It’s finally here. After all the betas and the stress tests, Xbox and PC gamers can finally get their hands on Rare’s newest game, Sea of Thieves. The sea of reviews, and apparently lots of salt, has been flowing across the internet. In my opinion, Sea of Thieves is a game changer.
In case you’ve been living under a salt rock: Sea of Thieves is an open-world multiplayer game on Xbox and PC. You play as a pirate, solo or with a full crew, and sail the high seas seeking challenging fights, treasures, and other pirates to rob blind. It is produced by Rare.
Sea of Salt
I won’t name names, but there are a few articles out there making absolutely absurd statements about Sea of Thieves. One particularly harsh review claimed the game is actually no more than “5 or 10 percent” of a completed title. I would love to know the math behind that statement, and how exactly a game that has been worked on for many years is only 5 or maybe 10% finished. This particular writer has been known to bash the Xbox brand since his red ring of death back on the Xbox 360, so if you are reading this I will tell you one thing: Take those opinions with a grain of salt.
As with any open world game that pits you against other people, there can be players who will look to troll (harass) you. Although, maybe you didn’t read the title of the game? It’s called Sea of Thieves. What are pirates going to do but try to loot and steal your stuff? That being said, it can allow for bad experiences so Rare has put a few things in the game that help offset this.
One of those options is being able to manually scuttle your ship from the menu. If you are being griefed by someone, you will die and then auto respawn on your ship. The aggressive players may wait for you to return and kill you again, but there is one handy tool to prevent this. Go into the Crew Menu and scuttle your ship. Your loot and your ship will go down in a blaze of glory and respawn at another location, giving you a chance to flee or prepare for the fight.
Can You Play Solo?
Yes. The quick and simple answer is yes. I played for a solid two days by myself. As I stated before, there is always room for trolls in a game set in a massive PvP sandbox, but Rare has given you ways to try to prevent that. I also learned that you can hide your chest on nearby islands. In one such instance, I was sailing too fast and ran aground the island where I was meant to try to find some buried treasure. It was too late for me to save my ship, so I grabbed my treasure chest, swam ashore, and hid it under some foliage. I swam out to get our friendly neighborhood mermaid to respawn me at my ship. I then simply sailed back to the island I was at and grabbed both my chests.
Is playing solo the best experience? No. Arguably, playing with a group certainly makes this game way more enjoyable. The solo experience offered me something most would not expect, however: A chance to chill. I found myself just looking at the horizon. It was absolutely beautiful. The art style, the water, all of it gave me such an immersed feeling.
A $60 Game?
Yes, this game is a $60 dollar game, and allow me to expand on this thought for a moment. From the very beginning stages of development, Executive Producer Joe Neate and other crew members have said that the way they have gone about making this game is to make it easy to add items, cosmetics, and gameplay elements. Many were upset at the “lack of content” in the game, but this is what Rare has been saying from the beginning. Neate had a great quote in this recent IGN article stating this again,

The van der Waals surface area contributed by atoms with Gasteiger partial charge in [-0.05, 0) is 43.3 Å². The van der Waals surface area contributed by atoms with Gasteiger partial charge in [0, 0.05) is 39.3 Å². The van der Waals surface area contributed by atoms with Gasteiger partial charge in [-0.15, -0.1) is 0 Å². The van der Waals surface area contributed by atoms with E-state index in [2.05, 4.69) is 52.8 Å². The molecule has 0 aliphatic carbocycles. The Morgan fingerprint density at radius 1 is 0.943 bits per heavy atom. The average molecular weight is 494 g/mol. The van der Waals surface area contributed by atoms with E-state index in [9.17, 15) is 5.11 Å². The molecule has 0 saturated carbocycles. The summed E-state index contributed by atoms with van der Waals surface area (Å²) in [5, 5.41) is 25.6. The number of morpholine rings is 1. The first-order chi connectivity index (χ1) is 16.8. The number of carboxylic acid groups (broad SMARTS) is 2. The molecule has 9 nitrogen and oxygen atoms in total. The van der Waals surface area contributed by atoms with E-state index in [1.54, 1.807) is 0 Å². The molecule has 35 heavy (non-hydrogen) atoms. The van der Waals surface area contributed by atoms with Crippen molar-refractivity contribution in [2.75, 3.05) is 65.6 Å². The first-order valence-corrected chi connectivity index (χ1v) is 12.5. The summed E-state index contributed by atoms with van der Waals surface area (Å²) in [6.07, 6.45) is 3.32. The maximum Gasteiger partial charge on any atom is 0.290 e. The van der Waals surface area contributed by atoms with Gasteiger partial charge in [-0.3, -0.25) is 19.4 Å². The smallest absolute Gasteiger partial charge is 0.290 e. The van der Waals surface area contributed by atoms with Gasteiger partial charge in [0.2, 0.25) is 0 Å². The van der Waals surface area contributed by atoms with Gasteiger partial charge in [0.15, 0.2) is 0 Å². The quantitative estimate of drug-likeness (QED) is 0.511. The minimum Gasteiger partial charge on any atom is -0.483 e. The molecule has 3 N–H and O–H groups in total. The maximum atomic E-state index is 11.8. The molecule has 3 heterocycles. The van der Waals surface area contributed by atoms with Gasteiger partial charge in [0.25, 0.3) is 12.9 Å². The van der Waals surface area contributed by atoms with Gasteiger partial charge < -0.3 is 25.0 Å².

“Sea of Thieves is designed from the ground up to be a game that grows and evolves, and we will release new cosmetic options ongoing as part of that, alongside new mechanics and ways to play. Our focus for launch is on delivering a great initial experience, and as we move beyond launch we will be assessing and reacting to player feedback across all areas of the game. We have worked with our community throughout the development of Sea of Thieves, and that will continue in exactly the same manner beyond launch.”
What makes Sea of Thieves a $60 game to me? It’s got good bones, and the playground has been set with this launch. There are so many possibilities that can be added to this game. Raids, clans, seasons, fishing contests, mod support, events, and so many more options are possible. Rare’s options are endless, and with their openness and willingness to listen to the community, I’m excited about Sea of Thieves’ potential.
In my opinion, this game is a game changer. Sea of Thieves enables playing rather than just gameplay. Rare has provided us with this massive playground where we, the gamers, get to participate in the game and the experiences we can have. This is why many, including myself, agree that playing with a full crew makes the game that much more fun. This game breeds shenanigans, but that does not discount how fun the game can be while playing alone. It has always been my opinion that the job of a game developer is to create fun, and for all those shouting about lack of content, well, I find myself playing for hours and still having fun.
I feel like after years of conditioning, gamers start to think a certain way about games, namely that games are all about gameplay. They may be missing out on very fun titles, like Sea of Thieves. As I stated before, making games and playing games should be about creating an environment of fun and having fun playing it. For me, this game accomplishes both.
I have to give this game a solid 8/10. The reason for that particular score is for the sheer potential I see coming from this game. There are so many more layers that Rare can put into the game moving forward, and I can’t help but be excited for the future of this game. With good bones and the fun factor, I think Sea of Thieves is a game you would want to play.